For the most part I was disappointed with this film. If it wasn’t reminding the audience of the racist past, various untrue Southern stereotypes, then it was saying nigger a ton of times. There’s a difference between saying it creatively and making it part of the character or even a reflection of the time period. However it felt forced since it seemed like it was everyone’s favorite adjective, verb, and noun. That is just stupid to do. I don’t object to the use of the word in the historical context, but, well, if it seems like if Tarantino cast a baby for something it would be the first word out of its mouth.

Yes it’s suppose to be a creative take on history, but there were a lot of historical inaccuracies that I couldn’t let go. Like if you cursed in the South back then, or anytime prior to the 1920s or so, you’d be beaten by your fellow hillbilly because it was severely rude to curse in public, and in many times in private as well. Even men of questionable characteristics lived by this. So everyone in the movie, with some except to Christoph Waltz character, would have been socked in the mouth, multiple times. Also another thing you didn’t do was curse in front of women. That happened a lot in this film for some reason. There were many others, but in order to avoid a flame war I’m not posting them here.

The good part of this film is the style. It is 1 for 1 representative of the 70s movies made back in the day. The faulty sound and visuals add to the stress in more intense scenes. Other times it used some of the weird styles of 70s films. Like it began with a song about Django and it almost sounded like Tom Jones was singing it. It’s kinda terribly written. Also many of the scenes were well shot and very entertaining to watch. They consisted of quick cuts and would flow into continued running shots, which are difficult to due and do make some great visuals.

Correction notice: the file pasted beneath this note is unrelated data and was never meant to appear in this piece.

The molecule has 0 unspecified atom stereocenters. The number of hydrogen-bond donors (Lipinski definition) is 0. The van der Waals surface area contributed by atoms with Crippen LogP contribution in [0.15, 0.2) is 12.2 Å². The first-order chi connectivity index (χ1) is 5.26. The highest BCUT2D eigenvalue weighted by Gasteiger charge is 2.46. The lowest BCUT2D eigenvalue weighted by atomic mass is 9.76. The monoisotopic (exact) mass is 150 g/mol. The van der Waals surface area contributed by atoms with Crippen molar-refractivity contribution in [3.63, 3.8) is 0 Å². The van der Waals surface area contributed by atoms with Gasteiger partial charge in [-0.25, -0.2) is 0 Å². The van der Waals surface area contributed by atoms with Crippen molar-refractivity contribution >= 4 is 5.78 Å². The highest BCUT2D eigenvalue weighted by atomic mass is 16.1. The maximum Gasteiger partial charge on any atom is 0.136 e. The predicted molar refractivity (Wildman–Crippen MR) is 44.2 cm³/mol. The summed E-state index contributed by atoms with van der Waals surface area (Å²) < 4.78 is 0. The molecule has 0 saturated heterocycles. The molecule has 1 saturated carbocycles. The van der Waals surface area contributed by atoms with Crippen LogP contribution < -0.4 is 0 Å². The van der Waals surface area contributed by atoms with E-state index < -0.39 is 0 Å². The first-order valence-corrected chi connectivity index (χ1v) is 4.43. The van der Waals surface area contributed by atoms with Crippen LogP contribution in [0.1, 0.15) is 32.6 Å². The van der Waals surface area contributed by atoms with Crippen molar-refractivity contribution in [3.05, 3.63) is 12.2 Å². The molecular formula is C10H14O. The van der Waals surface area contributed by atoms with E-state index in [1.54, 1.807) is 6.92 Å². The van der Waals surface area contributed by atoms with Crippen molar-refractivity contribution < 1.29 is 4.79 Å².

This, like all Quentin Tarantino films, has a slew of familiar faces. Some get under used, and some shamefully get NO LINES AT ALL. So it seems like they are either underused or intentionally pick these roles in order to film with Tarantino. Sorry I don’t get it. Like James Remar had NO LINES. Yet he’s always a great bit actor. Besides that Leonardo DiCaprio did a great job at being the bad guy. He was convincing enough to make me wonder if there will be more chances for him to be a complete dick. Jamie Foxx didn’t deliver all his lines well so it came off slightly generic or almost stale in some areas. Christoph Waltz, well, he deserved the Oscar. Its rare for someone to pulled off the smooth smart good guy and do it both well. Sophistication oozed from him while looking like a murderous bounty hunter and injecting twists along the way.

As stated I don’t care for this film. I don’t know why it got all the hype it did. It was very well shot, but the story killed it. Now I usually like revenge films, but the constant reminder of how ‘evil’ every other Southerner was back then was sickeningly cliché. On top of that it used just about every other trope to it’s fullest extent. From the damsel in distress to the underdog making a successful comeback. It even had cliché moments like the good guy watching his bad guys house blow up and look back at the camera and smile. It’s riddled with cliches, historical inaccuracies, is completely racist, and unoriginal in almost every extent. The constant reminder of racial ties is sickening and inaccurate of the time. Also the need for characters to spell things out for everyone on things that are COMPLETELY OBVIOUS is super irritating.

If you like revenge films see more noteworthy ones like Man on Fire, The Crow, Leon: The Professional, or even Lucky Number Slevin. Until then I’d skip this one.

5.0/10